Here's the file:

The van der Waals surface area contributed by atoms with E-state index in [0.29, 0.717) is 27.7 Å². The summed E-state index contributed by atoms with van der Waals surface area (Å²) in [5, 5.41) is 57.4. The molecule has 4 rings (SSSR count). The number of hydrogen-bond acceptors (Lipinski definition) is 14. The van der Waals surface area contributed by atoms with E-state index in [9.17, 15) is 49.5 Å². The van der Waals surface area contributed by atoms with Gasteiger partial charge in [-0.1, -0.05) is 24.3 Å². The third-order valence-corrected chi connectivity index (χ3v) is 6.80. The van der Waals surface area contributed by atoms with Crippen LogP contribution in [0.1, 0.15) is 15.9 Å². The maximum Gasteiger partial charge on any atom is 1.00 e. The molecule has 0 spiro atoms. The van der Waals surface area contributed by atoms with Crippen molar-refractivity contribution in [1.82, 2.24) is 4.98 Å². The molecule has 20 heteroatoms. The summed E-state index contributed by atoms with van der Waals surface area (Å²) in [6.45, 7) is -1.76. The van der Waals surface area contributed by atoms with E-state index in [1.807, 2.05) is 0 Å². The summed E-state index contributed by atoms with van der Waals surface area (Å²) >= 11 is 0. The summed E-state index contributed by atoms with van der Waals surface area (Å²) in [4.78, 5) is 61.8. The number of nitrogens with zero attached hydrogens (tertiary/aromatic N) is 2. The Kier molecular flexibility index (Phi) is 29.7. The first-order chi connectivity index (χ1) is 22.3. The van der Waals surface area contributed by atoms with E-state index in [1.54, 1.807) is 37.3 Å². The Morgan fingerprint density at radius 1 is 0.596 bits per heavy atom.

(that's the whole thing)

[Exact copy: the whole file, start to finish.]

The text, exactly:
The van der Waals surface area contributed by atoms with E-state index in [0.29, 0.717) is 27.7 Å². The summed E-state index contributed by atoms with van der Waals surface area (Å²) in [5, 5.41) is 57.4. The molecule has 4 rings (SSSR count). The number of hydrogen-bond acceptors (Lipinski definition) is 14. The van der Waals surface area contributed by atoms with E-state index in [9.17, 15) is 49.5 Å². The van der Waals surface area contributed by atoms with Gasteiger partial charge in [-0.1, -0.05) is 24.3 Å². The third-order valence-corrected chi connectivity index (χ3v) is 6.80. The van der Waals surface area contributed by atoms with Crippen LogP contribution in [0.1, 0.15) is 15.9 Å². The maximum Gasteiger partial charge on any atom is 1.00 e. The molecule has 0 spiro atoms. The van der Waals surface area contributed by atoms with Crippen molar-refractivity contribution in [1.82, 2.24) is 4.98 Å². The molecule has 20 heteroatoms. The summed E-state index contributed by atoms with van der Waals surface area (Å²) in [6.45, 7) is -1.76. The van der Waals surface area contributed by atoms with E-state index in [1.807, 2.05) is 0 Å². The summed E-state index contributed by atoms with van der Waals surface area (Å²) >= 11 is 0. The summed E-state index contributed by atoms with van der Waals surface area (Å²) in [4.78, 5) is 61.8. The number of nitrogens with zero attached hydrogens (tertiary/aromatic N) is 2. The Kier molecular flexibility index (Phi) is 29.7. The first-order chi connectivity index (χ1) is 22.3. The van der Waals surface area contributed by atoms with E-state index in [1.54, 1.807) is 37.3 Å². The Morgan fingerprint density at radius 1 is 0.596 bits per heavy atom.